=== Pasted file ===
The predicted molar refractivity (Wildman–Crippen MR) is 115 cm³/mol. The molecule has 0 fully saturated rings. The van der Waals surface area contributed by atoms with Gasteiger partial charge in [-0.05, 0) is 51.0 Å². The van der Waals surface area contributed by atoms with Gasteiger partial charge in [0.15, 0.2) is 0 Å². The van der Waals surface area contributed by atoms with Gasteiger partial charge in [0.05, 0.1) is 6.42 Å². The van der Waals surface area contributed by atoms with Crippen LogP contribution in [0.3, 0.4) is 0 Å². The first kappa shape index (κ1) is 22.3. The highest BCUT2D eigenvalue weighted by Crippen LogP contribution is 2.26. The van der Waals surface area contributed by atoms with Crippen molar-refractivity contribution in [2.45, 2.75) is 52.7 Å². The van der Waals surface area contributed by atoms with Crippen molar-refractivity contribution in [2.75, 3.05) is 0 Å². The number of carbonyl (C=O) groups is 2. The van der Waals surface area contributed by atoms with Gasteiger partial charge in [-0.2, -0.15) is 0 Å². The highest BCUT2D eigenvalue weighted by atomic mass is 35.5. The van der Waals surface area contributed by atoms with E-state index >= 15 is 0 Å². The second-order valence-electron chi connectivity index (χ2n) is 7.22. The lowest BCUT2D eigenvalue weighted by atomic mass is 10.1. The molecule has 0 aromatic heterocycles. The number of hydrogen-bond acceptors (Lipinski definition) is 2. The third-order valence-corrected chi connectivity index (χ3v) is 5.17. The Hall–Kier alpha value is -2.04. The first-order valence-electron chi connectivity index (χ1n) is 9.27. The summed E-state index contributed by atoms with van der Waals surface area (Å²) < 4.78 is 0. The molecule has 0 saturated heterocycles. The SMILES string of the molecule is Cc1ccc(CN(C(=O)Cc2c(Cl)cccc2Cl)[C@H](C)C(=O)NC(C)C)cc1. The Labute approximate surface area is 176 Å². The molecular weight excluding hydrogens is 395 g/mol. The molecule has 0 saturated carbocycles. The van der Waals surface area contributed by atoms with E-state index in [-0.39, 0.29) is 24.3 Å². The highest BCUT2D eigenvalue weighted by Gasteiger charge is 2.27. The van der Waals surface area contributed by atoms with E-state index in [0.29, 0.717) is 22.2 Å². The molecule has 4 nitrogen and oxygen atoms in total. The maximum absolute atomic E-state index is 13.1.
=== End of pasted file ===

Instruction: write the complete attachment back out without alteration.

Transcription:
The predicted molar refractivity (Wildman–Crippen MR) is 115 cm³/mol. The molecule has 0 fully saturated rings. The van der Waals surface area contributed by atoms with Gasteiger partial charge in [-0.05, 0) is 51.0 Å². The van der Waals surface area contributed by atoms with Gasteiger partial charge in [0.15, 0.2) is 0 Å². The van der Waals surface area contributed by atoms with Gasteiger partial charge in [0.05, 0.1) is 6.42 Å². The van der Waals surface area contributed by atoms with Crippen LogP contribution in [0.3, 0.4) is 0 Å². The first kappa shape index (κ1) is 22.3. The highest BCUT2D eigenvalue weighted by Crippen LogP contribution is 2.26. The van der Waals surface area contributed by atoms with Crippen molar-refractivity contribution in [2.45, 2.75) is 52.7 Å². The van der Waals surface area contributed by atoms with Crippen molar-refractivity contribution in [2.75, 3.05) is 0 Å². The number of carbonyl (C=O) groups is 2. The van der Waals surface area contributed by atoms with Gasteiger partial charge in [-0.2, -0.15) is 0 Å². The highest BCUT2D eigenvalue weighted by atomic mass is 35.5. The van der Waals surface area contributed by atoms with E-state index >= 15 is 0 Å². The second-order valence-electron chi connectivity index (χ2n) is 7.22. The lowest BCUT2D eigenvalue weighted by atomic mass is 10.1. The molecule has 0 aromatic heterocycles. The number of hydrogen-bond acceptors (Lipinski definition) is 2. The third-order valence-corrected chi connectivity index (χ3v) is 5.17. The Hall–Kier alpha value is -2.04. The first-order valence-electron chi connectivity index (χ1n) is 9.27. The summed E-state index contributed by atoms with van der Waals surface area (Å²) < 4.78 is 0. The molecule has 0 saturated heterocycles. The SMILES string of the molecule is Cc1ccc(CN(C(=O)Cc2c(Cl)cccc2Cl)[C@H](C)C(=O)NC(C)C)cc1. The Labute approximate surface area is 176 Å². The molecular weight excluding hydrogens is 395 g/mol. The molecule has 0 saturated carbocycles. The van der Waals surface area contributed by atoms with E-state index in [-0.39, 0.29) is 24.3 Å². The highest BCUT2D eigenvalue weighted by Gasteiger charge is 2.27. The van der Waals surface area contributed by atoms with E-state index in [0.29, 0.717) is 22.2 Å². The molecule has 4 nitrogen and oxygen atoms in total. The maximum absolute atomic E-state index is 13.1.